After supper, which was enlivened by simple chat about the crops and the doings on the farm, James turned to me, and said:
"Haven't you got a song or a ballad to give us, Ranald? I know you're always getting hold of such things."
I had expected this; for, every time I went, I tried to have something to repeat to them. As I could not sing, this was the nearest way in which I might contribute to the evening's entertainment. Elsie was very fond of ballads, and I could hardly please her better than by bringing a new one with me. But in default of that, an old one or a story would be welcomed. My reader must remember that there were very few books to be had then in that part of the country, and therefore any mode of literature was precious. The schoolmaster was the chief source from which I derived my provision of this sort. On the present occasion, I was prepared with a ballad of his. I remember every word of it now, and will give it to my readers, reminding them once more how easy it is to skip it, if they do not care for that kind of thing.
"Bonny lassie, rosy lassie, Ken ye what is care? Had ye ever a thought, lassie, Made yer hertie sair?"
Johnnie said it, Johnnie luikin' Into Jeannie's face; Seekin' in the garden hedge For an open place.
"Na," said Jeannie, saftly smilin', "Nought o' care ken I; For they say the carlin' Is better passit by."
"Licht o' hert ye are, Jeannie, As o' foot and ban'! Lang be yours sic answer To ony spierin' man."
"I ken what ye wad hae, sir, Though yer words are few; Ye wad hae me aye as careless, Till I care for you."
"Dinna mock me, Jeannie, lassie, Wi' yer lauchin' ee; For ye hae nae notion What gaes on in me."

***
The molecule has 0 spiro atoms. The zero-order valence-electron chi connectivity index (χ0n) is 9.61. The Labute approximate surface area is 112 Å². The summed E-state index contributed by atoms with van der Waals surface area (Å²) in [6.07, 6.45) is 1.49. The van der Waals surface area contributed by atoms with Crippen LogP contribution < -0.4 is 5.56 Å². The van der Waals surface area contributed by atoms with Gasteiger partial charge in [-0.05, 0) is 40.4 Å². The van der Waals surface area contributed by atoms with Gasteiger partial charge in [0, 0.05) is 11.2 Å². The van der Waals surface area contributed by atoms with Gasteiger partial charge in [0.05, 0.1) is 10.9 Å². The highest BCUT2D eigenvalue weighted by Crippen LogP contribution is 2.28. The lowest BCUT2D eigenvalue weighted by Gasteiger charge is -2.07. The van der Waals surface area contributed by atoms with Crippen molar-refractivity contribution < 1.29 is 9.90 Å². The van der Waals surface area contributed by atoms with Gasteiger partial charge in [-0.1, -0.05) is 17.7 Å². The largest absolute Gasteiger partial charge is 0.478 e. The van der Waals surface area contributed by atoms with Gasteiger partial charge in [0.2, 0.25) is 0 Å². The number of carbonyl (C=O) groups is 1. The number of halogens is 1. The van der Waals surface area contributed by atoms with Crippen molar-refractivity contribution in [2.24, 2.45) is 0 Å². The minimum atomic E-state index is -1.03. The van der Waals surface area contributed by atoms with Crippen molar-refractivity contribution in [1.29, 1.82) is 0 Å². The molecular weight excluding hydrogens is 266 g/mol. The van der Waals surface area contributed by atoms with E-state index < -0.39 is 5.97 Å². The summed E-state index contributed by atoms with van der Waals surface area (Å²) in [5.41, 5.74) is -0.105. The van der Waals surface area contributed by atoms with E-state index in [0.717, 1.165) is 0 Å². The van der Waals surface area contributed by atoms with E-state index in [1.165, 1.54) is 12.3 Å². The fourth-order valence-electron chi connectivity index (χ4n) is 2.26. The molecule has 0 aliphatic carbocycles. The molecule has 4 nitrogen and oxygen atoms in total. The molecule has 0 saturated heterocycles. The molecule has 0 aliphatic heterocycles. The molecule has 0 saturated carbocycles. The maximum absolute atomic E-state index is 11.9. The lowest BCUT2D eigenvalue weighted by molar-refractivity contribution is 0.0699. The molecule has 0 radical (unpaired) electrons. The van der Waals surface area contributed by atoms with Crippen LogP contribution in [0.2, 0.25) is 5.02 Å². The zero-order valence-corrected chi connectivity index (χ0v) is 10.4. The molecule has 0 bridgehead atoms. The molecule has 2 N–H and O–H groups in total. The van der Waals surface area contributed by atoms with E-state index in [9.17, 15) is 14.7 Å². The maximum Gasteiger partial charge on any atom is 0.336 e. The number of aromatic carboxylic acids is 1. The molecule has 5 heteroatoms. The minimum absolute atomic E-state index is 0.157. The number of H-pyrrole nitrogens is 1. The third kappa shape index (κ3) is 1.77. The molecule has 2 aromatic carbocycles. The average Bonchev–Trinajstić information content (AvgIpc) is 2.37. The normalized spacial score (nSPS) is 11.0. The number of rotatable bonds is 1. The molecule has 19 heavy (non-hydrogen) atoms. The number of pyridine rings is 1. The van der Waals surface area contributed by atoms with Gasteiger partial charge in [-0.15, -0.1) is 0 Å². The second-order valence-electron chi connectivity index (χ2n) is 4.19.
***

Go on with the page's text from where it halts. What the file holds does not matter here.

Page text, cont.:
"No more I hae a notion O' what's in yonder cairn; I'm no sae pryin', Johnnie, It's none o' my concern."
"Well, there's ae thing, Jeannie, Ye canna help, my doo-- Ye canna help me carin' Wi' a' my hert for you."
Johnnie turned and left her, Listed for the war; In a year cam' limpin' Hame wi' mony a scar.
Wha was that was sittin' Wan and worn wi' care? Could it be his Jeannie Aged and alter'd sair?
Her goon was black, her eelids Reid wi' sorrow's dew: Could she in a twalmonth Be wife and widow too?
Jeannie's hert gaed wallop, Ken 't him whan he spak': "I thocht that ye was deid, Johnnie: Is't yersel' come back?"
"O Jeannie, are ye, tell me, Wife or widow or baith? To see ye lost as I am, I wad be verra laith,"
"I canna be a widow That wife was never nane; But gin ye will hae me, Noo I will be ane."
His crutch he flang it frae him, Forgetful o' war's harms; But couldna stan' withoot it, And fell in Jeannie's arms.
"That's not a bad ballad," said James Duff. "Have you a tune it would go to, Elsie?"
Elsie thought a little, and asked me to repeat the first verse. Then she sung it out clear and fair to a tune I had never heard before.
"That will do splendidly, Elsie," I said. "I will write it out for you, and then you will be able to sing it all the next time I come."
She made me no answer. She and Turkey were looking at each other, and did not hear me. James Duff began to talk to me. Elsie was putting away the supper-things. In a few minutes I missed her and Turkey, and they were absent for some time. They did not return together, but first Turkey, and Elsie some minutes after. As the night was now getting quite stormy, James Duff counselled our return, and we obeyed. But little either Turkey or I cared for wind or hail.
I saw Elsie at church most Sundays; but she was far too attentive and modest ever to give me even a look. Sometimes I had a word with her when we came out, but my father expected us to walk home with him; and I generally saw Turkey walk away with her.